If fundamentalists justifications were all about the Bible, Fred Phelps, for example, would hold anti-shrinp rallies; anti- mastrubation rallies; anti-crop rotation rallies; anti-adultery rallies… But he doesn’t. Why is that? …and does the fact that he doesn’t give us some insight into his heart and mind?

I don’t live up to the teachings of Jesus. I don’t now anyone who does completely. But Christianity remains a positive force in many lives, especially when Jesus’s lessons of love, peace and neighborly living are made real. I am not prepared to open the doors to our prisons and I am guilty of supporting the war in Afghanastan, and so on. But I am persuaded that it would be a better world if we all loved our neighbors as ourselves. It is the greatest commandment for a reason. To claim Christianity without really trying to follow the central teachings of Jesus, seems contradictory to me. I think that is Pastor Warren’s point.

If one is looking for a justification to NOT treat others with respect, the teachings of Jesus’s don’t help. They are about love. Is love at the heart of the CLS?

“The CLS chapter says in court papers that its … members must affirm the national organization's ‘statement of faith,’ which involves ‘a shared devotion to Jesus Christ’."

Then they defined what that meant. The degree, to which the CLS followed the teachings of Jesus, is debatable.

“The statement says that ‘unrepentant participation in or advocacy of a sexually immoral lifestyle is inconsistent' with the group's beliefs’...”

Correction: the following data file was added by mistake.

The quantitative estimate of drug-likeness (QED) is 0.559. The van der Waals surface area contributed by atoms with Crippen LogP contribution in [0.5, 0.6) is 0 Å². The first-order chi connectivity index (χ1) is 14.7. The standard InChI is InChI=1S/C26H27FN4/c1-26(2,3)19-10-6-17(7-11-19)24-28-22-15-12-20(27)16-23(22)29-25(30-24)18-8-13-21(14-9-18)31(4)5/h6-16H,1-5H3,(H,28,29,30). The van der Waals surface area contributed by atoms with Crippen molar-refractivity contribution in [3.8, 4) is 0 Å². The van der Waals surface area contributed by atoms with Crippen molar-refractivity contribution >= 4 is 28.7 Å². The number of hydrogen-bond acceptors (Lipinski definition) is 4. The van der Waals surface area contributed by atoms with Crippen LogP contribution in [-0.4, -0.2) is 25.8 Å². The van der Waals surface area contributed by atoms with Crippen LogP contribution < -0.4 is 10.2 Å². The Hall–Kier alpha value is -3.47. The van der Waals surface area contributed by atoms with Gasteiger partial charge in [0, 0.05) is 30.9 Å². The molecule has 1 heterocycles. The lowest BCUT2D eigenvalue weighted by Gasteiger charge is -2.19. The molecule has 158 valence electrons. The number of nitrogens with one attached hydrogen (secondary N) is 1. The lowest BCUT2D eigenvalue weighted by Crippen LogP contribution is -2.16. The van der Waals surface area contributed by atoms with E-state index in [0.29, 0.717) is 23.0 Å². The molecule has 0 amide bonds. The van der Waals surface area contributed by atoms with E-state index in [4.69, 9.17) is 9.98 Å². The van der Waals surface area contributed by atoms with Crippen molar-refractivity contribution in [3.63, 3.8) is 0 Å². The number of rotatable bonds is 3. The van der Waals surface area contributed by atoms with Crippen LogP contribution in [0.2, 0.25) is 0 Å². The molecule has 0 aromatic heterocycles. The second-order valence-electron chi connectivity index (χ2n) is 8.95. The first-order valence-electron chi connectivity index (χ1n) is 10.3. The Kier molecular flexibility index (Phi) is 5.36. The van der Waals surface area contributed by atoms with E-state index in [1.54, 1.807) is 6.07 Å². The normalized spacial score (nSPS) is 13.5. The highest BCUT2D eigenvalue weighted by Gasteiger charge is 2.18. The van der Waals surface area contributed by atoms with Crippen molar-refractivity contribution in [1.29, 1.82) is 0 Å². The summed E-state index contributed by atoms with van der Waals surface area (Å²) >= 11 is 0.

There is no word of the group expelling adulterers, or those who labor on the Sabbath.

Richard Day said...

Martin, I don’t believe a majority of Christians feel like the CLS. At least, I sure hope not. I know the great majority of our young people do not feel that way, so I suspect change is a comin’. Plenty of folks are baffled by their inability to relate to homosexuality, but that’s just because they weren’t born homosexual; just as I have no idea what the experience of motherhood feels like. I don’t know about you, but I always knew my likes and dislikes. I don’t think most homosexuals are choosing their sexual orientation any more than I did, with the possible exception of bisexuals.

So, can a public university discriminate against a student group that discriminates against gays?

Or say you might say, can a university discriminate on the basis of discrimination?

Well, I have no clue how the case is likely to turn out. But it sounds like a simple problem of authority to me. The university has it and the CLS wants it.